Since I have been doing research about the Argentine provinces, I decided to cover some of my latest thoughts about it here. First, let me acknowledge that as a political scientist from Czech republic, I suffer from certain limitations in my imagination about how things actually work, and my research represents also my endeavor in learning that there is no general truth to what is good and what it bad, but that we rather have to deal with certain limited arena of policy choices, in which actors tend to operate. Therefore, all 23 provinces (+ federal district Buenos Aires, which behaves in the same way), they really test my ability to understand what is the Latin American policy making and how it works.
For my dissertation, I chose a topic which focuses on the provincial process of state-building after the restoration of democracy in 1983. I decided to pick up institutions of control and oversight I would implement, and then test whether their adoption could be explained by the level of political competition in each province. My main inspiration came from the book Rebuilding the Leviathan (Grzymala-Busse, 2007), in which the author claimed that state exploitation was restricted by the political competition. I wanted to expand Grzymala-Busses theory to a completely new setting of subnational units in Argentina, and test it quantitatively.
I picked four provinces (Chaco, Corrientes, Formosa and Misiones) from the same Northeastern region, and used them in my model (in which I used Taagepera’s measures of effective number of parties and balance of parties; Laakso Taagepera, 1979; Taagepera, 2007) to see whether there was something to the relation between political competition and adoption of institutions of control and oversight. You can check the data here. I took every election to the provincial legislature in years 1983-2009 for each province, and established when each institution was adopted. In sum, I had 364 cases. In every case, I included the information, whether a particular institution was created (green circle) or not (red dot). You can see the result in the graph:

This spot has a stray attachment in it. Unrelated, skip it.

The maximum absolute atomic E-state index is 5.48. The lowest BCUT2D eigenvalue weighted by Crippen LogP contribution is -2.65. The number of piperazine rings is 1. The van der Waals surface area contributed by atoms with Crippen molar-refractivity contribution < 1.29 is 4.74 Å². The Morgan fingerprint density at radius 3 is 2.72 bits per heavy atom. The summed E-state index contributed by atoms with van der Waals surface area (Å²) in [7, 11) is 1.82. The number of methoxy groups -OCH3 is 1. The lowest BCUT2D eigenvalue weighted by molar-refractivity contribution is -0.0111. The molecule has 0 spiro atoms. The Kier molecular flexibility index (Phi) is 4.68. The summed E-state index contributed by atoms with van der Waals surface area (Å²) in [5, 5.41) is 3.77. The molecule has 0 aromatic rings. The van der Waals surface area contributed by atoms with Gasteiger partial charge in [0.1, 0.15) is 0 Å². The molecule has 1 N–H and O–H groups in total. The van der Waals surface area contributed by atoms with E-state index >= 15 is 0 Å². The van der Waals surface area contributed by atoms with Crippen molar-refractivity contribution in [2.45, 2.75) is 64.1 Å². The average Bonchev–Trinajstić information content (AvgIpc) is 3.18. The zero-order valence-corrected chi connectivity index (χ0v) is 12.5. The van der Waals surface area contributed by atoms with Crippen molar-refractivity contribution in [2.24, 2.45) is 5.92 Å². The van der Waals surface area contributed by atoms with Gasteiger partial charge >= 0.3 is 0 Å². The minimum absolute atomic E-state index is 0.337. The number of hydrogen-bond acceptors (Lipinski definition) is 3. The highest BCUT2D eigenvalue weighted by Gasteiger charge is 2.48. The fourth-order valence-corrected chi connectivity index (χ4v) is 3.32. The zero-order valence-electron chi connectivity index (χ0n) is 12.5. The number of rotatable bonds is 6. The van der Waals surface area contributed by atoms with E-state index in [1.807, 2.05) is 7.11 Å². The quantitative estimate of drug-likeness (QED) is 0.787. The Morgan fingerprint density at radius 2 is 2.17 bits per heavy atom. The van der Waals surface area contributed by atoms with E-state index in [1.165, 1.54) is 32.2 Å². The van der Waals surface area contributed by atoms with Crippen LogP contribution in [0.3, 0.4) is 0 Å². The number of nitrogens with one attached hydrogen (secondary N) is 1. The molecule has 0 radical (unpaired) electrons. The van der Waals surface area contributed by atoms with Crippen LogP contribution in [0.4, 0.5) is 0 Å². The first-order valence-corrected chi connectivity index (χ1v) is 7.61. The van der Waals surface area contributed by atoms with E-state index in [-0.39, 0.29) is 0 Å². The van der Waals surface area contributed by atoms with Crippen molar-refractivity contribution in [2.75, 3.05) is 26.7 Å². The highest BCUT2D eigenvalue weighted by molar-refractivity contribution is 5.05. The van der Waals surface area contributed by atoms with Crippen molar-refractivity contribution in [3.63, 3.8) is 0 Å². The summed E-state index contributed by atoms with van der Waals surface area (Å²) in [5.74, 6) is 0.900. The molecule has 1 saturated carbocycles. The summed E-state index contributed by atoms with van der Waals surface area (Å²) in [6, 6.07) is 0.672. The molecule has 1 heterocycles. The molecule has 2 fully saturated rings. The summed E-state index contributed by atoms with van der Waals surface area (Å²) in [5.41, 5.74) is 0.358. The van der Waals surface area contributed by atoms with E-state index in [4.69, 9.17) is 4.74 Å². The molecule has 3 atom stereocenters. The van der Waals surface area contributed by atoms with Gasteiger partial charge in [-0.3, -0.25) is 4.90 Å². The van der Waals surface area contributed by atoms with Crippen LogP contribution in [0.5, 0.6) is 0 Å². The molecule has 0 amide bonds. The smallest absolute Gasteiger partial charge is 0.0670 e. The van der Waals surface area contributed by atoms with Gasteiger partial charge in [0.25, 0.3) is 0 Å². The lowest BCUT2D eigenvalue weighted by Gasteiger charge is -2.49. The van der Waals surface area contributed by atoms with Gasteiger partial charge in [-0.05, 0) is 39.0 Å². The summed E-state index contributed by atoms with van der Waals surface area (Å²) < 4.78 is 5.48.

As you can see, there is no pattern in the data. Sometimes, institutions appeared when there was no competition, and sometimes they did not appear despite it.
Why I was wrong?
My main problem was that I never asked myself an important question: What role does the provincial party plays in the policy-making process? By being heavily influenced by the literature on the topic (Suárez Cao, 2011; Gibson and Suárez Cao, 2010; Došek and Freidenberg, 2013) I also automatically accepted the premise that political competition takes place between the parties. But there is a slight problem. Political parties serve as a vessel that is used to resolve internal and external competition among the provincial elites. Argentine provinces represent what Behrend describes as a closed game (Behrend, 2011) between political families. Members of families, who don’t necessarily have a family bondage, are groups of people connected to a certain power group in the province, which usually controls a significant amount of economic activities in the province, as well as media and access to resources.
So if we use measures that only indicate the competition to analyze the process of policy-making in any province, we are actually missing a huge amount of information.
Implications for my research